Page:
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This eBook from the Gutenberg Project consists of approximately 169 pages of information about Against the Grain.

In fact, the decadence of a literature, irreparably affected in its organism, enfeebled by old ideas, exhausted by excesses of syntax, sensitive only to the curiosities which make sick persons feverish, and yet intent upon expressing everything in its decline, eager to repair all the omissions of enjoyment, to bequeath the most subtle memories of grief in its death bed, was incarnate in Mallarme, in the most perfect exquisite manner imaginable.

Here were the quintessences of Baudelaire and of Poe; here were their fine and powerful substances distilled and disengaging new flavors and intoxications.

It was the agony of the old language which, after having become moldy from age to age, ended by dissolving, by reaching that deliquescence of the Latin language which expired in the mysterious concepts and the enigmatical expressions of Saint Boniface and Saint Adhelme.

The decomposition of the French language had been effected suddenly.  In the Latin language, a long transition, a distance of four hundred years existed between the spotted and superb epithet of Claudian and Rutilius and the gamy epithet of the eighth century.  In the French language, no lapse of time, no succession of ages had taken place; the stained and superb style of the de Goncourts and the gamy style of Verlaine and Mallarme jostled in Paris, living in the same period, epoch and century.

And Des Esseintes, gazing at one of the folios opened on his chapel desk, smiled at the thought that the moment would soon come when an erudite scholar would prepare for the decadence of the French language a glossary similar to that in which the savant, Du Cange, has noted the last murmurings, the last spasms, the last flashes of the Latin language dying of old age in the cloisters and sounding its death rattle.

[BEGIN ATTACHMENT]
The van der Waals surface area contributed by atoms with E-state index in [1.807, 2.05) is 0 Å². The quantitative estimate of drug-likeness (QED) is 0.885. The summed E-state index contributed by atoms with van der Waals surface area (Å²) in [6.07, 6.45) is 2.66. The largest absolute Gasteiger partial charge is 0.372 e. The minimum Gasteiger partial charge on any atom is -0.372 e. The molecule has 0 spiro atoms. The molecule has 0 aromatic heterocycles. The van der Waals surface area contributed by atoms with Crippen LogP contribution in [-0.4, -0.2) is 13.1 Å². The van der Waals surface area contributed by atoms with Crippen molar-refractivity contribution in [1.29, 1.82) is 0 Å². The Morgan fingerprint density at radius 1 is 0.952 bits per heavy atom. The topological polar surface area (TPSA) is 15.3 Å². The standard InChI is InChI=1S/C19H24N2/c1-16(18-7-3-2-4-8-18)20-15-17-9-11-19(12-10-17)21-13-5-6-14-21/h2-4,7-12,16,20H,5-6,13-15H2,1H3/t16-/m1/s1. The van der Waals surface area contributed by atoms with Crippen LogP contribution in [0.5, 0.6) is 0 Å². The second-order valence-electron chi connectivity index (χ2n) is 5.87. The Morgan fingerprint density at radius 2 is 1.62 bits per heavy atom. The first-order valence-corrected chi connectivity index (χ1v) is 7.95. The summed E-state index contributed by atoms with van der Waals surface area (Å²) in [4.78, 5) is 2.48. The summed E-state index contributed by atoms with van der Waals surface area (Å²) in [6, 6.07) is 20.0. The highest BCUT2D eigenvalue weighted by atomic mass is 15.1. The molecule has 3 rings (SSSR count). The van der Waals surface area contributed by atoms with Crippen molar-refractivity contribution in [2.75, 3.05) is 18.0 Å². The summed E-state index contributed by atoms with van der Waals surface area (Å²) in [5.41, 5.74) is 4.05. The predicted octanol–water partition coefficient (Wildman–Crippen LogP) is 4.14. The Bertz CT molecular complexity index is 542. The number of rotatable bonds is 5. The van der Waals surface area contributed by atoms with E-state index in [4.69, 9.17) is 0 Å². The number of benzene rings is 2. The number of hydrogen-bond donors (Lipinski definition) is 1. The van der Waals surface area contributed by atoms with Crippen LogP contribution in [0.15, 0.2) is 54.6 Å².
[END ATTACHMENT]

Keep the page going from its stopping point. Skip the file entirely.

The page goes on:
Chapter 15

Burning at first like a rick on fire, his enthusiasm for the digester as quickly died out.  Torpid at first, his nervous dyspepsia reappeared, and then this hot essence induced such an irritation in his stomach that Des Esseintes was quickly compelled to stop using it.

The malady increased in strength; peculiar symptoms attended it.  After the nightmares, hallucinations of smell, pains in the eye and deep coughing which recurred with clock-like regularity, after the pounding of his heart and arteries and the cold perspiration, arose illusions of hearing, those alterations which only reveal themselves in the last period of sickness.

Attacked by a strong fever, Des Esseintes suddenly heard murmurings of water; then those sounds united into one and resembled a roaring which increased and then slowly resolved itself into a silvery bell sound.

He felt his delirious brain whirling in musical waves, engulfed in the mystic whirlwinds of his infancy.  The songs learned at the Jesuits reappeared, bringing with them pictures of the school and the chapel where they had resounded, driving their hallucinations to the olfactory and visual organs, veiling them with clouds of incense and the pallid light irradiating through the stained-glass windows, under the lofty arches.

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